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Found 7 results

  1. Denis Arcand

    I think it's a bivalve, but which one?

    I know there aren't many details for a formal identification, but even a guess would be fine I found it in the Nicolet River formation (Late Ordovician)
  2. Lucid_Bot

    Pennsylvanian Brachiopod Bi-Valve?

    Howdy! Found this little critter today in Allegheny county, Pennsylvania. It is Pennsylvanian, Glenshaw Formation, probably Brush Creek Limestone. It's a bit different from the ones I'm used to finding and I don't see anything similar in my guides. It is approximately 1.75 cm x 1.25 cm. Even if it can't be ID'd I'd appreciate it if someone could tell me if it's brachiopod or bi-valve. Thanks in advance.
  3. Fall promises to be spectacular in many ways. If you dream of colors, you will like the following. I like fossil hunting in the fall, although it's not really hunting, the fossils are underwater so it's more like fishing. Anyway, this is one of my many trips to this place, it's not very far and it allows me to go for a weekend nature walk. This is Ordovician, the site is not as beautiful or rich in fossils as the other sites we see in this forum, but it is rich in brachiopods, crinoids, bryozoans and gastropods. This time, I chose a theme to showcase my special finds of the day.
  4. My first post was so popular that I decided to do a second. I went to the same place, and found more many rich and colorful fossils, and got enough material to write to you about it. For those who missed my first post, you will find it HERE As you will see in this article, I combine my two passions, collecting fossils and color photography. I love color, creating black and white photographs of fossils is good for scientific research, when you are a paleontologist and want to record the small details for science and posterity. But for people who are just starting to explore the wor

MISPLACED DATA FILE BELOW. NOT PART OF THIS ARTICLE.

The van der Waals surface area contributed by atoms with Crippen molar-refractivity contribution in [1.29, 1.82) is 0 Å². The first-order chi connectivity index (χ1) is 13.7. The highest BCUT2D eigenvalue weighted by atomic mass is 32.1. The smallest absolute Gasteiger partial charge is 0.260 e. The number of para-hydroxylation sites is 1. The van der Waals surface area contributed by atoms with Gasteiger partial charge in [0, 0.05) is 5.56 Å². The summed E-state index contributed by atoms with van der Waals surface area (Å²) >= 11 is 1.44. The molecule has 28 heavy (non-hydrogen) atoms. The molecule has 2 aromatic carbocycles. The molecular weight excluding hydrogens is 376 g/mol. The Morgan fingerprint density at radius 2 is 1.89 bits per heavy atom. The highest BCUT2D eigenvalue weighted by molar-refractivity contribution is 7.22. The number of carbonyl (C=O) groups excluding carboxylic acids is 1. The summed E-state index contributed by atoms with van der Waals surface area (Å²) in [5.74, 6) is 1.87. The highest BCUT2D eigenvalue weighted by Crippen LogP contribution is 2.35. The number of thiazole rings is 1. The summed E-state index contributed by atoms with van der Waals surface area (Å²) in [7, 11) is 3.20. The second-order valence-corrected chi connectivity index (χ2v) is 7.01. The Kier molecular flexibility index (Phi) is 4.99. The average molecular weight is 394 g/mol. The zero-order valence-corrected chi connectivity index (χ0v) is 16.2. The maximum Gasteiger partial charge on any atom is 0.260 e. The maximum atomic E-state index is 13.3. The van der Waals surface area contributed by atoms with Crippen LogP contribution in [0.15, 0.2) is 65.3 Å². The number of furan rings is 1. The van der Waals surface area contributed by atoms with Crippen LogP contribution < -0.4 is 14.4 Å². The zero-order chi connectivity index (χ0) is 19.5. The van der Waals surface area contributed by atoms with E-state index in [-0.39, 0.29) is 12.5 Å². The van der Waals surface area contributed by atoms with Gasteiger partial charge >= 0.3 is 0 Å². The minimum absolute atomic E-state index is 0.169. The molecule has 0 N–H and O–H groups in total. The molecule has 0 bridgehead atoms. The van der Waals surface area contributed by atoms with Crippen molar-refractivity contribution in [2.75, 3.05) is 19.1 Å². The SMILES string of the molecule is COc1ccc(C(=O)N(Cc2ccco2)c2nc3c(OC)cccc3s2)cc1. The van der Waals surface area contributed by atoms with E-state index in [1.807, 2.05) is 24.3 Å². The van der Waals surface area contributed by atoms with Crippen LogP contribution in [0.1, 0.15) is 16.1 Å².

5. Denis Arcand

    Late Ordovician, Brachiopods and Bi-valves

    From the album: Hash Plates (Late Ordovician)

    I like the natural color of this red shales and sandstones formation

    © Denis Arcand

  6. I am not sure if this counts as an official fossil hunting trip, since I just went to my regular beach down the road, but I figure that I am lucky to live near a location where I can find fossils I love. This has been a quiet holiday, so I spent a good part of Christmas Eve at Fort Clinch beach on Amelia Island, Florida, and found these 15 Chesapecten and a few shark's teeth., the nicest of which is a Carcharias taurus with very clear cusps. The grid in the picture is 1 inch / 2.54 cm. At 4"x4" (10 cm x 10 cm), the Chesapecten in the center is in the best condition of the larger ones I've f
  7. In 2013 I was visiting around Buffalo and went to a creek that had been recommended. I didn't come across any trilobites but did find other exciting things. Among them were quite a few pyrite nodules I dug out of the creek bank. Must have found 30 of them. All rounded but varied shapes. About the size of a quarter or a little bigger. I have learned that many people have found them. Some close-ups. Many have a hole in them (shown above) and you can just barely see something inside the hole. Early on I broke some of these open and found...
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